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      Infant feeding practices and determinants of poor breastfeeding behavior in Kinshasa, Democratic Republic of Congo: a descriptive study

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          Abstract

          Background

          Although breastfeeding is almost universally accepted in the Democratic Republic (DR) of Congo, by the age of 2 to 3 months 65% of children are receiving something other than human milk. We sought to describe the infant feeding practices and determinants of suboptimal breastfeeding behaviors in DR Congo.

          Methods

          Survey questionnaire administered to mothers of infants aged ≤ 6 months and healthcare providers who were recruited consecutively at six selected primary health care facilities in Kinshasa, the capital.

          Results

          All 66 mothers interviewed were breastfeeding. Before initiating breastfeeding, 23 gave their infants something other than their milk, including: sugar water (16) or water (2). During the twenty-four hours prior to interview, 26 (39%) infants were exclusively breastfed (EBF), whereas 18 (27%), 12 (18%), and 10 (15%) received water, tea, formula, or porridge, respectively, in addition to human milk. The main reasons for water supplementation included “heat” and cultural beliefs that water is needed for proper digestion of human milk. The main reason for formula supplementation was the impression that the baby was not getting enough milk; and for porridge supplementation, the belief that the child was old enough to start complementary food. Virtually all mothers reported that breastfeeding was discussed during antenatal clinic visit and half reported receiving help regarding breastfeeding from a health provider either after birth or during well-child clinic visit. Despite a median of at least 14 years of experience in these facilities, healthcare workers surveyed had little to no formal training on how to support breastfeeding and inadequate breastfeeding-related knowledge and skills. The facilities lacked any written policy about breastfeeding.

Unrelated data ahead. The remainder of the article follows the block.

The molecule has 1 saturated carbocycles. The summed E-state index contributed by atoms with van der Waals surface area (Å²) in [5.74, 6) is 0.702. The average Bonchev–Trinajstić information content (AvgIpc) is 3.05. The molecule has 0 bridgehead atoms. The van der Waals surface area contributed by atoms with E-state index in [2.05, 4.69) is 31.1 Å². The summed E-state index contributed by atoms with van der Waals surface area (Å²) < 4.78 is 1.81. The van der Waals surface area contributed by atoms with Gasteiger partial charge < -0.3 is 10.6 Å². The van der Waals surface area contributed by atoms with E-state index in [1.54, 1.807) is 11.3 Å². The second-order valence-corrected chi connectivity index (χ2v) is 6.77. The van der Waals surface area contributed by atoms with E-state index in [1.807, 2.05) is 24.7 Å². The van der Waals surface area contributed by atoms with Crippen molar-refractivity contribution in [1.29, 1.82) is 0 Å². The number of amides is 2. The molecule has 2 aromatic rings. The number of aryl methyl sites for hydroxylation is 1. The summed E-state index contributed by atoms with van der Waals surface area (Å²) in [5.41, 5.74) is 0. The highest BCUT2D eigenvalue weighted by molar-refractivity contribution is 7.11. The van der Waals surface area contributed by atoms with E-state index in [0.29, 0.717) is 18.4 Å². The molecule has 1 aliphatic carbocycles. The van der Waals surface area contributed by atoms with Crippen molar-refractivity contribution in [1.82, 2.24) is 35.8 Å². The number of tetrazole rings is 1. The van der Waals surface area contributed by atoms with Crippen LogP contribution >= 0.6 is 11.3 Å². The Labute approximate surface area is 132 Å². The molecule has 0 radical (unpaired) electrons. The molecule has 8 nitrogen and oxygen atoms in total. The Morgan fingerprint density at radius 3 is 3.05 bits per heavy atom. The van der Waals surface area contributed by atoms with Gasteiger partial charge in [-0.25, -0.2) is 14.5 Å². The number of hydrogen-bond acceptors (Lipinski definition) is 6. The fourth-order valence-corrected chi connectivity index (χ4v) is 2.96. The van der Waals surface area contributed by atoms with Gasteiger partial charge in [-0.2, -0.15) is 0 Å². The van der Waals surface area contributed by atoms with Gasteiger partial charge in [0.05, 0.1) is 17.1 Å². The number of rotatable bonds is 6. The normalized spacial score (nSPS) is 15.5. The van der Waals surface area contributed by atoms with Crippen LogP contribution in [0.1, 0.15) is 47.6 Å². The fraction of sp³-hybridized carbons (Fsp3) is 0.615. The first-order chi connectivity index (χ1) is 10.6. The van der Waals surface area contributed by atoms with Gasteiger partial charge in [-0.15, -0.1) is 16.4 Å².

Conclusion

          Addressing cultural beliefs, training healthcare providers adequately on breastfeeding support skills, and providing structured breastfeeding support after maternity discharge is needed to promote EBF in the DR Congo.

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          Most cited references 10

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          Why mothers stop breastfeeding: mothers' self-reported reasons for stopping during the first year.